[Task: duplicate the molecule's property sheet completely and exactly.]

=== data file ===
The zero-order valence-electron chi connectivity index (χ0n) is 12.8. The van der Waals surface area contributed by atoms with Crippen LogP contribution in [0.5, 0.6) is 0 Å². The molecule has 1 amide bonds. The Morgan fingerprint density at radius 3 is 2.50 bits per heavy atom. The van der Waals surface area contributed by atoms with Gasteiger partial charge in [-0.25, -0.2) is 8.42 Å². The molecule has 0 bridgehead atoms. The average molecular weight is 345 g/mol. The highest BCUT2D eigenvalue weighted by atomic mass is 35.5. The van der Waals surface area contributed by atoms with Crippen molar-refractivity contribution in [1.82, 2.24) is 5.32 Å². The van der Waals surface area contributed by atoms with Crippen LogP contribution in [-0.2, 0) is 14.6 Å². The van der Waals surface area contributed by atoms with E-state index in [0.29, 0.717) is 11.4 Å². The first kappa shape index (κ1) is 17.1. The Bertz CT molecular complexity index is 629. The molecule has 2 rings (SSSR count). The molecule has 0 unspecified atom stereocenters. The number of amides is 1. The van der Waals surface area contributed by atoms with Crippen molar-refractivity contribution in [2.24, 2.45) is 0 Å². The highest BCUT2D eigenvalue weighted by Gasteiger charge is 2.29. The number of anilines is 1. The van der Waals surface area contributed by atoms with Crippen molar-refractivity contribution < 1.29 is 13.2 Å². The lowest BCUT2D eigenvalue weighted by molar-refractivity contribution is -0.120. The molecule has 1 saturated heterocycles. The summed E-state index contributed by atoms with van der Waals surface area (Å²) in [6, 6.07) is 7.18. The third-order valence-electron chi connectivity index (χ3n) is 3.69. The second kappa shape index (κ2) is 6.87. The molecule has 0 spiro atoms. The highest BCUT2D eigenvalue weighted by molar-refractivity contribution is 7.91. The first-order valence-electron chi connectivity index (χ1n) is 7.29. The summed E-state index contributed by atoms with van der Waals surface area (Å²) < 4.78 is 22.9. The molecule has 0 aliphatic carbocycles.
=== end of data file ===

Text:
The zero-order valence-electron chi connectivity index (χ0n) is 12.8. The van der Waals surface area contributed by atoms with Crippen LogP contribution in [0.5, 0.6) is 0 Å². The molecule has 1 amide bonds. The Morgan fingerprint density at radius 3 is 2.50 bits per heavy atom. The van der Waals surface area contributed by atoms with Gasteiger partial charge in [-0.25, -0.2) is 8.42 Å². The molecule has 0 bridgehead atoms. The average molecular weight is 345 g/mol. The highest BCUT2D eigenvalue weighted by atomic mass is 35.5. The van der Waals surface area contributed by atoms with Crippen molar-refractivity contribution in [1.82, 2.24) is 5.32 Å². The van der Waals surface area contributed by atoms with Crippen LogP contribution in [-0.2, 0) is 14.6 Å². The van der Waals surface area contributed by atoms with E-state index in [0.29, 0.717) is 11.4 Å². The first kappa shape index (κ1) is 17.1. The Bertz CT molecular complexity index is 629. The molecule has 2 rings (SSSR count). The molecule has 0 unspecified atom stereocenters. The number of amides is 1. The van der Waals surface area contributed by atoms with Crippen molar-refractivity contribution in [2.24, 2.45) is 0 Å². The highest BCUT2D eigenvalue weighted by Gasteiger charge is 2.29. The number of anilines is 1. The van der Waals surface area contributed by atoms with Crippen molar-refractivity contribution < 1.29 is 13.2 Å². The lowest BCUT2D eigenvalue weighted by molar-refractivity contribution is -0.120. The molecule has 1 saturated heterocycles. The summed E-state index contributed by atoms with van der Waals surface area (Å²) in [6, 6.07) is 7.18. The third-order valence-electron chi connectivity index (χ3n) is 3.69. The second kappa shape index (κ2) is 6.87. The molecule has 0 spiro atoms. The highest BCUT2D eigenvalue weighted by molar-refractivity contribution is 7.91. The first-order valence-electron chi connectivity index (χ1n) is 7.29. The summed E-state index contributed by atoms with van der Waals surface area (Å²) < 4.78 is 22.9. The molecule has 0 aliphatic carbocycles.